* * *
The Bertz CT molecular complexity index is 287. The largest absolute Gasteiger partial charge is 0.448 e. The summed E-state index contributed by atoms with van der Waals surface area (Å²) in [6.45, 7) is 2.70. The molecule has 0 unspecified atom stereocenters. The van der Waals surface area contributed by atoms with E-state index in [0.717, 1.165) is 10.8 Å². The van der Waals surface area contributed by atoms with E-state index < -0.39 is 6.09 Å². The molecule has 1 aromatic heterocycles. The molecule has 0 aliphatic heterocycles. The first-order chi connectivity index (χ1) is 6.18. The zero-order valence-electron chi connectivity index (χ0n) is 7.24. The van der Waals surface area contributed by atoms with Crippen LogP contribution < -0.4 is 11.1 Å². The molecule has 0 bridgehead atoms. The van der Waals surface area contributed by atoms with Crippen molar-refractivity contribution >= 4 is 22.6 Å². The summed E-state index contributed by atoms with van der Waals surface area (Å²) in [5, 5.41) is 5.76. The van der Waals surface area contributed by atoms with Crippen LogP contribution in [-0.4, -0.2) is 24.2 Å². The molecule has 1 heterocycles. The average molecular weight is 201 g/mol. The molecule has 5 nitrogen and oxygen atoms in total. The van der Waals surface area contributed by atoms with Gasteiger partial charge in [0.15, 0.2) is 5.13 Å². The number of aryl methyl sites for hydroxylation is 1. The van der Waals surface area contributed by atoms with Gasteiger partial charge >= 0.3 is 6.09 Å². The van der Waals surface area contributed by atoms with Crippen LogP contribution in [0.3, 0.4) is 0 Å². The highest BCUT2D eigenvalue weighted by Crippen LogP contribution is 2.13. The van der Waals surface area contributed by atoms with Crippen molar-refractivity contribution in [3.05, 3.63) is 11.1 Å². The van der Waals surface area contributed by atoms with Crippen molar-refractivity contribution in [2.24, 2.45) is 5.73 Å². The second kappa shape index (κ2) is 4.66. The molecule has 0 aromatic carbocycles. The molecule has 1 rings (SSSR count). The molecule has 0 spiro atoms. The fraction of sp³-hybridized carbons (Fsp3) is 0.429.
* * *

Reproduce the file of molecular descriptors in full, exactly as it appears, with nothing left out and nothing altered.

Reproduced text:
The Bertz CT molecular complexity index is 287. The largest absolute Gasteiger partial charge is 0.448 e. The summed E-state index contributed by atoms with van der Waals surface area (Å²) in [6.45, 7) is 2.70. The molecule has 0 unspecified atom stereocenters. The van der Waals surface area contributed by atoms with E-state index in [0.717, 1.165) is 10.8 Å². The van der Waals surface area contributed by atoms with E-state index < -0.39 is 6.09 Å². The molecule has 1 aromatic heterocycles. The molecule has 0 aliphatic heterocycles. The first-order chi connectivity index (χ1) is 6.18. The zero-order valence-electron chi connectivity index (χ0n) is 7.24. The van der Waals surface area contributed by atoms with Crippen LogP contribution < -0.4 is 11.1 Å². The molecule has 0 bridgehead atoms. The van der Waals surface area contributed by atoms with Crippen molar-refractivity contribution >= 4 is 22.6 Å². The summed E-state index contributed by atoms with van der Waals surface area (Å²) in [5, 5.41) is 5.76. The van der Waals surface area contributed by atoms with Crippen LogP contribution in [-0.4, -0.2) is 24.2 Å². The molecule has 1 heterocycles. The average molecular weight is 201 g/mol. The molecule has 5 nitrogen and oxygen atoms in total. The van der Waals surface area contributed by atoms with Gasteiger partial charge in [0.15, 0.2) is 5.13 Å². The number of aryl methyl sites for hydroxylation is 1. The van der Waals surface area contributed by atoms with Gasteiger partial charge >= 0.3 is 6.09 Å². The van der Waals surface area contributed by atoms with Crippen LogP contribution in [0.3, 0.4) is 0 Å². The highest BCUT2D eigenvalue weighted by Crippen LogP contribution is 2.13. The van der Waals surface area contributed by atoms with Crippen molar-refractivity contribution in [3.05, 3.63) is 11.1 Å². The van der Waals surface area contributed by atoms with Crippen molar-refractivity contribution in [2.24, 2.45) is 5.73 Å². The second kappa shape index (κ2) is 4.66. The molecule has 0 aromatic carbocycles. The molecule has 1 rings (SSSR count). The molecule has 0 spiro atoms. The fraction of sp³-hybridized carbons (Fsp3) is 0.429.